My internet pen-pal Rennie Resmini from the band starkweather has a talent (born of a mind that functions as a vast musical encyclopedia) for hinting at the experience of a new release through references to other bands. In the case of Mithridatum‘s debut album Harrowing, he wrote: “If you said this was a collaboration between Zhrine, Ulcerate and Thantifaxath it would make sense.”
Willowtip Records, which will release the record next month, has provided a different kind of hint: “Through mercurial waves beneath the moon’s mournful glow, a trinity of incarnate beings that embody Mithridatum have conjured forth the entity known as Harrowing, an auditory pilgrimage traversing a gloomscape leaden with dissonance, despondency, isolation, entropy… into the abyss.”
You might also want to consider the origins of the band’s name. As the label, or perhaps the band, explain: “The name Mithridatum refers to the practice of achieving immunity against poisoning through self-administered, sub-lethal doses. The allegory is inescapable in its illustration of the unrelenting immiseration all incarnate beings must endure, willing or unwilling.”
Of course, I’ll add my own two cents about the impressions left by the music, which truly is startling, but as of today you have two tracks from which to form your own impressions.
The album’s first single “Sojourn“, like the album title, is harrowing — a blistering, battering, bleak, and bizarre formulation of dissonant blackened death metal. Through the freakish whining and wailing of the guitars, it applies knives to the listener’s nerves, even when it slows, and the drumwork is as discombobulating as it is electrifying. It’s a serious head-spinner. The technical skill of the performances is very impressive, as it must be to execute a composition of so many maniacal moving parts.
The song we’re premiering today, “Mournful Glow“, will spin heads too, even in the beginning, when the piercing whine-and-chime of the guitars writhes slowly instead of on the boil, the bass slithers like a fat worm, and the drums cavort instead of opening up like a heavy-caliber armament on full auto. The effect is eerie and unnerving, but it will quickly pin the fluttering butterfly of your mind in place.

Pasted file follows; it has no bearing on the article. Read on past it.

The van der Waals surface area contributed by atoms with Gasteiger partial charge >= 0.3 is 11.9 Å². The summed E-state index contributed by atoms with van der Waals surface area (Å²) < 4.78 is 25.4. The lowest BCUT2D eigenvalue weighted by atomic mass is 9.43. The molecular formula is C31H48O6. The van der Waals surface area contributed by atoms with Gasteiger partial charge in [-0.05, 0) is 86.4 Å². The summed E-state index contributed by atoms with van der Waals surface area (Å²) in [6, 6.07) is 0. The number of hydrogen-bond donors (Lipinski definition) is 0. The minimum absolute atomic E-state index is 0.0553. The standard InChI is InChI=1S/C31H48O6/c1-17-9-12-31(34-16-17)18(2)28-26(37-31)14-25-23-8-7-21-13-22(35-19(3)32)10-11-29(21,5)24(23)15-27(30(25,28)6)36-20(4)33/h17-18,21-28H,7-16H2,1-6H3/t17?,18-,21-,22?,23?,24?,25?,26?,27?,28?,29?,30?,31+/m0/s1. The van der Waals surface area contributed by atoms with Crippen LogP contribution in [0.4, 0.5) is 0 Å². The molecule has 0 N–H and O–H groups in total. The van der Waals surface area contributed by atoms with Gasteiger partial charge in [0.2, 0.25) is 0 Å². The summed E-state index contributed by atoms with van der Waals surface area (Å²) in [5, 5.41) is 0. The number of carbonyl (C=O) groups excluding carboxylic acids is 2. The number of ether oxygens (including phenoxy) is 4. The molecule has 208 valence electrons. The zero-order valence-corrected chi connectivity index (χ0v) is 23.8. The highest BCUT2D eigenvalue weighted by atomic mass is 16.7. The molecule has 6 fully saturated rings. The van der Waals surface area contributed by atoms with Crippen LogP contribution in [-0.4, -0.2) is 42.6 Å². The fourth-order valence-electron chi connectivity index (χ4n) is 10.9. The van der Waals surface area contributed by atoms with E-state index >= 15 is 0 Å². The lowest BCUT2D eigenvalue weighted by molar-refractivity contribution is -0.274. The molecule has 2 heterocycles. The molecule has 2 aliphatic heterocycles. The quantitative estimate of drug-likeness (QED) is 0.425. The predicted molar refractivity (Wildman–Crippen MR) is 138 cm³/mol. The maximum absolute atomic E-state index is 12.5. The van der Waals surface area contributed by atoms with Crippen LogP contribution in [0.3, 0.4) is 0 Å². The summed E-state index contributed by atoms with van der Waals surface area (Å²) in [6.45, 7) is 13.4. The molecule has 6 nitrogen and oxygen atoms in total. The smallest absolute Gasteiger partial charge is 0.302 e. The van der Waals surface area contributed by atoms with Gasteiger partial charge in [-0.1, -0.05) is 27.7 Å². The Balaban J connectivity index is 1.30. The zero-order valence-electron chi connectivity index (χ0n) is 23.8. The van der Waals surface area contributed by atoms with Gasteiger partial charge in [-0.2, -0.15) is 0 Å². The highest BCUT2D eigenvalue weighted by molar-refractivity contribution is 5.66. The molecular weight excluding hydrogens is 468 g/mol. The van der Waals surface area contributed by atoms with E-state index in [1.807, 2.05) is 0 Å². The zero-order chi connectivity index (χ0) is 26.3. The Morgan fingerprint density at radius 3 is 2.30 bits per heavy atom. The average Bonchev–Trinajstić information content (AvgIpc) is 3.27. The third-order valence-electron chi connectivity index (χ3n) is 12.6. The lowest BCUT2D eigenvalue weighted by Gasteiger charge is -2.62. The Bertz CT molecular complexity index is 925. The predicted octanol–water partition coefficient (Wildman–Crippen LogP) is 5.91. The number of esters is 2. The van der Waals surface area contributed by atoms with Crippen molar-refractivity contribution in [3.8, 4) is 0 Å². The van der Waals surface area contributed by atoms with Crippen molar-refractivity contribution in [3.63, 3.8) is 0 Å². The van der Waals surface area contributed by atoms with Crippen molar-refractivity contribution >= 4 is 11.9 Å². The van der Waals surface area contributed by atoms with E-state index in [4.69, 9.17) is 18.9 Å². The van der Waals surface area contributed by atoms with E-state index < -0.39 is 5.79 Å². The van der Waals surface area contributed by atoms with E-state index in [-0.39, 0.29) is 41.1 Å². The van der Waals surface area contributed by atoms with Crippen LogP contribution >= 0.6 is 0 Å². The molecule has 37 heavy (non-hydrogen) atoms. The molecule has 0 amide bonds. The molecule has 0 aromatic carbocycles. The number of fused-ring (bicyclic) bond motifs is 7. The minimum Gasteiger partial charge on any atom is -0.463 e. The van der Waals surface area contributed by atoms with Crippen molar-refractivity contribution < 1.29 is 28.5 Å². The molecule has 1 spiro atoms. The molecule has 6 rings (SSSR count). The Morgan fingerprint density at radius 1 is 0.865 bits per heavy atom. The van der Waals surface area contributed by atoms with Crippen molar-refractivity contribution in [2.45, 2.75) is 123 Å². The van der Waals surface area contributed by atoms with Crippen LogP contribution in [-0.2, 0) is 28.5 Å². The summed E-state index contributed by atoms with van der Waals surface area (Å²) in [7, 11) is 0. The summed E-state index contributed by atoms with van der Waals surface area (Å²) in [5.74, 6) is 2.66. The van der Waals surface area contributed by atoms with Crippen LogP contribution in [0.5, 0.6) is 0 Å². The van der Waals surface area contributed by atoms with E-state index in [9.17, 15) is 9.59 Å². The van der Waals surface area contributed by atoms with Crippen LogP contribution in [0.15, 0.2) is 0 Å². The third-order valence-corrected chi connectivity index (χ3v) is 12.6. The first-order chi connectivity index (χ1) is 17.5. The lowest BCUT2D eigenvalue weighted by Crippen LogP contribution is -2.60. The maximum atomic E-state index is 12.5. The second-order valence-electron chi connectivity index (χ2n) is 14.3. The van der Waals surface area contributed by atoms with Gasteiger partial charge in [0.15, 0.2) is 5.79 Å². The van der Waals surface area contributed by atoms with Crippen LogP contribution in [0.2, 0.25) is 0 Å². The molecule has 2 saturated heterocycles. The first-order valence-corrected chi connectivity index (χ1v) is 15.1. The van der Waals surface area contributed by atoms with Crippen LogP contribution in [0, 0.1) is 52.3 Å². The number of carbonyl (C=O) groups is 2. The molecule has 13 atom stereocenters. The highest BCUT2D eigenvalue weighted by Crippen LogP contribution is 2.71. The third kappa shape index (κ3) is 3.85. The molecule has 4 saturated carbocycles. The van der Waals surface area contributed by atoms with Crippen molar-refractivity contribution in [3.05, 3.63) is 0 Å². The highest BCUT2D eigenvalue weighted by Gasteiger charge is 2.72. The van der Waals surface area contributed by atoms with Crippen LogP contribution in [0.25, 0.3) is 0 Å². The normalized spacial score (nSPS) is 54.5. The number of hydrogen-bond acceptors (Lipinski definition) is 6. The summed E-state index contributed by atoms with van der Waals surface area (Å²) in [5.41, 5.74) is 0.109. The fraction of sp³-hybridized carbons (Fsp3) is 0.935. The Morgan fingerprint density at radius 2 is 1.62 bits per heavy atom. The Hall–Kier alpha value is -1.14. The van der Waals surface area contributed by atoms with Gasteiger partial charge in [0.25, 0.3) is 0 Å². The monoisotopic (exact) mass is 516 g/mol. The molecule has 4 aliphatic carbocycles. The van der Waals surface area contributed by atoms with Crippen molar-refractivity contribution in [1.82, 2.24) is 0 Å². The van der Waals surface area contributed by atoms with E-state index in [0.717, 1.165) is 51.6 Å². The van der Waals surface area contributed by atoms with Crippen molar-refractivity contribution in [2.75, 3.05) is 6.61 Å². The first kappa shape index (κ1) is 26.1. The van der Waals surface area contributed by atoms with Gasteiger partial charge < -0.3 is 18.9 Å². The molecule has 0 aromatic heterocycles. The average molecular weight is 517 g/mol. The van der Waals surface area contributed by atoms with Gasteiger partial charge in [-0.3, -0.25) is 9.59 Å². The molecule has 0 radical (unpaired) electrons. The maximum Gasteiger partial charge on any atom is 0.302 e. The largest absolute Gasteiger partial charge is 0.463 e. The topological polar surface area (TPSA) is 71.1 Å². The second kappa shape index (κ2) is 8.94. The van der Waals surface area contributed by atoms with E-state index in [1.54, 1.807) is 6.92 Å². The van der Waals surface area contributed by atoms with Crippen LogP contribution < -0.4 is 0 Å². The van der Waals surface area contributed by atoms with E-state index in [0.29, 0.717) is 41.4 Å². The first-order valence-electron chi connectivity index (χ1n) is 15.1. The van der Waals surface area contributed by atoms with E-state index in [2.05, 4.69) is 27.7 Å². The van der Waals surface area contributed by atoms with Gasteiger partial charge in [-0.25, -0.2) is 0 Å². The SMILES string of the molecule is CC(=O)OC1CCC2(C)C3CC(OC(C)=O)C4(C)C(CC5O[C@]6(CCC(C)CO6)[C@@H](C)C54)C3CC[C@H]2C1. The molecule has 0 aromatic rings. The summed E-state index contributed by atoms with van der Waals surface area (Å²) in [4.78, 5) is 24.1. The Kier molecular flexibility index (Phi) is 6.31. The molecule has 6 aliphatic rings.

Of course, the dissonant guitar fevers rise, like the result of a strange infection that leads to violence. The drums heat up too, and a ghastly voice vehemently growls and howls the words. The convulsions in the music become even more twisted as it progresses. The band inject bursts of insectile fretwork frenzy and queasy, vaporous guitar maneuvers, while the bass mumbles and moans and the drumming becomes so riotously unhinged as to drop jaws. The hinge is off the vocals too, and you can only count your blessings that you’re not in the same cage as what’s making those sounds.
The whole thing is a whirligig of madness, but unexpectedly and perhaps perversely, these perplexing harmonies and disharmonies get stuck in the head, and thus it’s infectious in both senses of the word — a mental contagion, and somehow a very catchy one too.
Who is responsible for this perilous but exhilarating insanity? The answer is Lyle Cooper (guitar, bass, drums) and Marlon Friday (guitar), both of whom are bandmates in Abhorrent and Absvrdist, plus vocalist Geoff Ficco (ex-The Faceless).
Harrowing will be released by Willowtip Records on February 3rd, on CD, vinyl, and digital formats. It features stunning cover art by The Blazing Seer, and it’s available for pre-order now.